The German and Austrian foreign ministers said that EU sanctions on Russia should be gradually phased out as the peace process progresses, abandoning previous positions that sanctions could be lifted only if the Minsk peace plan is fully implemented.
The European Union should gradually phase out sanctions imposed against Russia if there is substantial progress in the peace process, German Foreign Minister Frank-Walter Steinmeier was quoted on Sunday (19 June) as saying.
His comments reflect divisions within Germany’s ruling right-left coalition over policy towards Russia. Steinmeier’s Social Democrats (SPD) back a more conciliatory stance towards Moscow than Chancellor Angela Merkel’s conservative bloc.
Germany’s vice-chancellor, Sigmar Gabriel (SPD), has provoked the ire of Ukraine after calling for sanctions against Russia to be gradually lifted. EurActiv’s partner Der Tagesspiegel reports.
Merkel has repeatedly said that sanctions imposed against Russia can only be lifted once the peace agreement to end the conflict in Ukraine is fully implemented, not only partially.
Steinmeier struck a different tone. “Sanctions are not an end in themselves. They should rather give incentives for a change in behaviour,” he told the RedaktionsNetzwerk Deutschland, a network of local newspapers.
The minister said he was in favour of lifting sanctions gradually if the Russian government showed it was doing its part in implementing the Minsk peace plan for Ukraine, adding: “An all or nothing approach, even if it sounds good, doesn’t work.”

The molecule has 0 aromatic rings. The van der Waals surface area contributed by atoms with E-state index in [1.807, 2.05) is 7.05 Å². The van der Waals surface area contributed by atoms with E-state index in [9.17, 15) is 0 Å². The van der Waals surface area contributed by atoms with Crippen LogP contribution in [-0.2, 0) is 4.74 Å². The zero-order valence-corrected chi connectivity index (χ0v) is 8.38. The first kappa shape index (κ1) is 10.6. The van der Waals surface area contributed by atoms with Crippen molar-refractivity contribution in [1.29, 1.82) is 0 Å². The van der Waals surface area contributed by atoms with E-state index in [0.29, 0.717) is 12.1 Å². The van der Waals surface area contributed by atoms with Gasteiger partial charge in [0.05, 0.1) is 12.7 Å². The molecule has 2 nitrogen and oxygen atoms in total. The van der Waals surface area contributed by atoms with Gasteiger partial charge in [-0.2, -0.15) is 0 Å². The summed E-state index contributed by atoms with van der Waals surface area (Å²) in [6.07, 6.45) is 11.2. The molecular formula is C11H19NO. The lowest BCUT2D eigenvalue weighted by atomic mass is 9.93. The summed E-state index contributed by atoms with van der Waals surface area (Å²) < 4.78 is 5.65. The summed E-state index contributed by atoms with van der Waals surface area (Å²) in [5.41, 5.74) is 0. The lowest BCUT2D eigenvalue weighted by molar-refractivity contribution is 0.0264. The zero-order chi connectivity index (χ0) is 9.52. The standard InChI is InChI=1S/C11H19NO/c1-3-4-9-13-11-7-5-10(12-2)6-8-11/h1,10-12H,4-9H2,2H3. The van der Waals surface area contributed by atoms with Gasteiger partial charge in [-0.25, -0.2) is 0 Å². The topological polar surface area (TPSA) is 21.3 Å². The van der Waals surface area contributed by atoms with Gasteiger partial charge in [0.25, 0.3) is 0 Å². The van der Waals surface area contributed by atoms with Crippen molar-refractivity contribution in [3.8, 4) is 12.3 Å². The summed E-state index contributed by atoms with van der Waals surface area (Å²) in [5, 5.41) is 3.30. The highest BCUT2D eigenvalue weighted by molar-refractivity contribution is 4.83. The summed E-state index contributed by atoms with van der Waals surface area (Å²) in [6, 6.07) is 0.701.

Steinmeier rejected criticism that he was acting like an “advocate for the Kremlin”.
“We must still be able to have a joint reflection if we want to find solutions for other big conflicts,” Steinmeier added, pointing to the civil war in Syria where Russia is actively backing President Bashar al-Assad against various rebel groups.
In a separate interview published this weekend Steinmeier criticised NATO’s decision to stage military manoeuvres this month in Eastern Europe, warning that such moves could worsen
tensions with Russia.
Britain, Germany and the United States advanced plans on Tuesday (14 June) to spearhead a new NATO force on Russia’s border from next year, but some Eastern European allies said the alliance’s effort must go further to deter Moscow.
On a separate occasion, Austria’s Minister of Foreign Affairs, Sebastian Kurz also said yesterday that it was time for the EU to make an effort to find common ground with Russia.
“I believe that we should gradually come to a modus in which for every implementation of the Minsk Protocol, for every single step, sanctions will gradually be lifted in return,” Sebastian Kurz said in a discussion at ORF TV.
It would be a very strong signal of accommodation towards Russia, if such a modus could be agreed on in the medium term.
“I hope that this would be received appropriately.”
The European Union is due next week to extend its economic sanctions on Russia over the conflict in Ukraine for six months as it has linked sanctions relief to the full implementation of a peace plan for eastern Ukraine, which has been all but stalled for months.
On Friday (17 June), the European Union extended for a year a ban on business dealings with the Black Sea peninsula of Crimea, which Russia annexed from Ukraine in 2014 in a move that has not been internationally recognised.
In addition, the bloc is expected this week to extend until the end of 2016 its broader economic sanctions on Russia over its role in the crisis in Ukraine.
From Germany’s point of view, in the absence of normalisation with Russia, the worst case scenario would be a Cold War to its east, which would bring the end of the EU, writes George Friedman.